The Slatest

The Intern Who Took the Defining Photograph of the Dallas Shooting

Graphic by Slate. Newspaper front pages from El Paso Times, the Dallas Morning News, the Oklahoman.

On the morning after the shooting in Dallas that killed five police officers and left seven officers and two civilians wounded, people all across the country woke up to a torrent of pictures and videos. But one photograph—an image of a distraught police officer hugging a woman in a busy hospital emergency room—became the tragedy’s defining visual. The photo was shared thousands of times on social media and featured on the front pages of newspapers across the country, including the Dallas Morning News, the St. Louis Post-Dispatch, the Kansas City Star, and the Seattle Times.

The photo was captured by Ting Shen, an intern at the Morning News, using a Canon EOS-1DX with an EF 300mm f/2.8 L IS USM II lens. The 27-year-old graduated from Columbia College Chicago in 2015 with a degree in photo journalism. In 2014 he spent about a month covering protests in Ferguson, Missouri, for China’s Xinhua News Agency.

I spoke to Ting Shen on Friday about the moment he saw the image, the atmosphere at the hospital, and how he feels about the attention his photo is receiving. The conversation has been edited and condensed for clarity.

Laura Wagner: What was it like in the moment when you took the photo, and what were you thinking about what was going on around you?

Ting Shen: It was a hospital and people were tense, kind of nervous. They were shocked—people were shocked. The police officers seemed nervous about their colleagues. I was just pacing around, seeing if there were any images happening. I kind of previsualized that maybe something like that might happen, but I didn’t know it was going to happen there. I wasn’t standing around the same location as the other media was. I paced around closer to the sidewalk by the ER, I had a straight view into the ER entrance, and then it happened. I heard something, I turned, I hear sobbing and I saw crying. I was like, that’s it. I saw the moment and immediately started shooting.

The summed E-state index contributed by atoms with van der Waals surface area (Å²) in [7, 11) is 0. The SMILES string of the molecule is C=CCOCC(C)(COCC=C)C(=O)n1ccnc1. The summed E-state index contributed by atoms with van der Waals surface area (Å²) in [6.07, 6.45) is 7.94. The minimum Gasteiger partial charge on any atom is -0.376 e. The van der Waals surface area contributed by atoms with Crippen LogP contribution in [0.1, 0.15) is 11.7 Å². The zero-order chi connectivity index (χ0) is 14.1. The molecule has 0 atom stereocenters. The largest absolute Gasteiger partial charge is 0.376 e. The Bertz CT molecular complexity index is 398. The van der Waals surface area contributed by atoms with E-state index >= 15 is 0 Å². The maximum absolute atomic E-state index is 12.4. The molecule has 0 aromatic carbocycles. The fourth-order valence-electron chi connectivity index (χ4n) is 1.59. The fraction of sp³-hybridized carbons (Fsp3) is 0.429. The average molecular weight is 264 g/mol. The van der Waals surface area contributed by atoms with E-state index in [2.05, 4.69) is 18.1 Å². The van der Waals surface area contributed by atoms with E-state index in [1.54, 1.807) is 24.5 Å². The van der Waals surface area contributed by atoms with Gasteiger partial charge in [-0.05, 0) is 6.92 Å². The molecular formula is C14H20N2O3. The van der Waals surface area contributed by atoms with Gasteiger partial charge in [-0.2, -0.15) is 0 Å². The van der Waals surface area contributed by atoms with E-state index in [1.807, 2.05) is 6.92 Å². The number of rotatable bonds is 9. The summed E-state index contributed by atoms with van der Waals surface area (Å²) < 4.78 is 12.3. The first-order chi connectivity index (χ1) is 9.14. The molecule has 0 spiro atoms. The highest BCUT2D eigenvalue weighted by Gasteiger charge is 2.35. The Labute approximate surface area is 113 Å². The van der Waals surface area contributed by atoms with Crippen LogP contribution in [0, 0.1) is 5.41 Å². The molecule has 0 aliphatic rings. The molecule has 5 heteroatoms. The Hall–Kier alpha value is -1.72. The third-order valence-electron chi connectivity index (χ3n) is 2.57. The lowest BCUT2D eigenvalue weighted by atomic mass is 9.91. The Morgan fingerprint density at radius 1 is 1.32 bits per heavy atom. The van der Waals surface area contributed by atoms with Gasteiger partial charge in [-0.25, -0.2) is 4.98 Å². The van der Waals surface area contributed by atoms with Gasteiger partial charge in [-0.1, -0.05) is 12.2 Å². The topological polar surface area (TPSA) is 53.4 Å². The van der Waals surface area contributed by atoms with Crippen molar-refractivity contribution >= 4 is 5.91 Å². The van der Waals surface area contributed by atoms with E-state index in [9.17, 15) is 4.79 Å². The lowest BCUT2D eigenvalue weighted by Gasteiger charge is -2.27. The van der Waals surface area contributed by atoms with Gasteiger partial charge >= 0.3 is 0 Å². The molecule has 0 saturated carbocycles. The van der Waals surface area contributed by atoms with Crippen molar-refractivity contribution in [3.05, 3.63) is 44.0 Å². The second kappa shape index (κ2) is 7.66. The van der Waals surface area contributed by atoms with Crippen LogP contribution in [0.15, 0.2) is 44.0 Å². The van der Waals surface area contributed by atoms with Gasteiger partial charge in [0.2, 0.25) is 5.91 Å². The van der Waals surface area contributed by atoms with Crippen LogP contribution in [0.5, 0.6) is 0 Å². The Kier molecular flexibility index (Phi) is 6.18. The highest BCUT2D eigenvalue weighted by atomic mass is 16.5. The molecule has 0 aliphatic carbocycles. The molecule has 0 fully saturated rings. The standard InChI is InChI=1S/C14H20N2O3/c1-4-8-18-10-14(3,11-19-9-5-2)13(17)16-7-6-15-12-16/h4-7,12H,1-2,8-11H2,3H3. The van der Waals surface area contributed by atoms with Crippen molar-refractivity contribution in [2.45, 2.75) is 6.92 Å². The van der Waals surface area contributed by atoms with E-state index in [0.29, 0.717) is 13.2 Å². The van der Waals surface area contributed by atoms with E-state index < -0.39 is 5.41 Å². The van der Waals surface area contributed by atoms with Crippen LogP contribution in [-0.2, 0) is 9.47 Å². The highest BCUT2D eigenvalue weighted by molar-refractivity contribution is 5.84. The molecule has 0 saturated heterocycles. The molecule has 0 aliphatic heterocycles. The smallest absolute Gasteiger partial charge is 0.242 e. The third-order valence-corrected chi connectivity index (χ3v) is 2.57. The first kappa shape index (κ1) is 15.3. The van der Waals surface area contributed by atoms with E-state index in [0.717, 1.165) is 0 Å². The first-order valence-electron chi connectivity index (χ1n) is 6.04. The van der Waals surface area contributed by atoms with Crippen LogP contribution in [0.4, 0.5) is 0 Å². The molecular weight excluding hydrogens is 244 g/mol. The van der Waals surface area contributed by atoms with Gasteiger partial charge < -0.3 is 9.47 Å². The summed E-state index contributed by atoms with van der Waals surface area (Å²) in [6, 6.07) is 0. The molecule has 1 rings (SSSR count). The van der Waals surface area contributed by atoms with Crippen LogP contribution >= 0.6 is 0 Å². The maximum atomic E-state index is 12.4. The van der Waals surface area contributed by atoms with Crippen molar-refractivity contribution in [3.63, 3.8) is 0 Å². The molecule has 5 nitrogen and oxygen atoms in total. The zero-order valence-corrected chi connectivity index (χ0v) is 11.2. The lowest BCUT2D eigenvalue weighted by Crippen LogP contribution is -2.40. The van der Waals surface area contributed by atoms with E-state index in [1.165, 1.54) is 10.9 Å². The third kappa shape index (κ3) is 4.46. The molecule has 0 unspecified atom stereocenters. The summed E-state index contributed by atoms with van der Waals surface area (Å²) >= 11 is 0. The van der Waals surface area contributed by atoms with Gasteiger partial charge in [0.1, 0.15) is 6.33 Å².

Was it the police officer you heard sobbing?

No, the black police officer is actually comforting another police officer, the woman, who was sobbing. She was a police officer, I’m not sure what unit, but I could see she is some kind of law enforcement because she has a weapon in her holster.

Was it just a single moment? How fleeting was it?

It didn’t last for more than a minute before they disappeared into the ER. It ended and then one police officer came over and said, “Can you please move?” Because it was a crime scene. There was a police cruiser that was involved that had a bullet hole and blood coming out, and I was close to it. So I moved away and shortly after they put a screen to block off the view into the ER, and I was like, OK, that’s it, that’s the frame of the night from the hospital.

Did you know the minute you took the photo that it was going to be an emblematic image?

I did not know until later. I thought my colleagues, the other staff photographers—Ashley Landis, G.J. McCarthy, and Smiley Pool—they were downtown at the rally, and I thought they would have gotten something better. They were risking their lives over there and I was just doing my duty as to being sent to the hospital. Originally I thought I’d go downtown, but we had enough people downtown already. So, I was just doing my part to tell the story.

What was it like for you being there. Were you focused on getting the photo? Were you feeling their pain?

I was like 50 or 60 feet away so there’s a certain amount of distance between you and the subject. You raise a camera, you do your job, you get into working mode, you shut down everything, and it gets stuff done. That’s pretty much it.

It doesn’t seem like congratulations is the right word to say, but the photo is moving and wrenching, and told an important part of this story. Do you feel like you helped let people know what was going on in Dallas?

Yes, it definitely helps put a face on this whole thing. Police officers are human, too. We are in the same boat together. Balance and balance. Suffering and suffering. There’s no difference between a police officer shooting a black man, and a black man, same thing with a police officer. They all have families, they all have friends, they all have loved ones. I really wish there was more I could do, but that’s our job. My job is to observe and document and tell the story and hopefully in the process we can make a difference.

As an intern myself, I was wondering what advice you have for other interns out there.

One good example from this is that I wanted to chase action, but no, that’s not my job. It was already being covered by other staffers. You have to trust your editors and they will lead you. Your job is to tell a story as a team when big things like this happen. I mean, we’re all here to get better and improve our careers, but we’re here to tell a story and that story is more important than your personal career.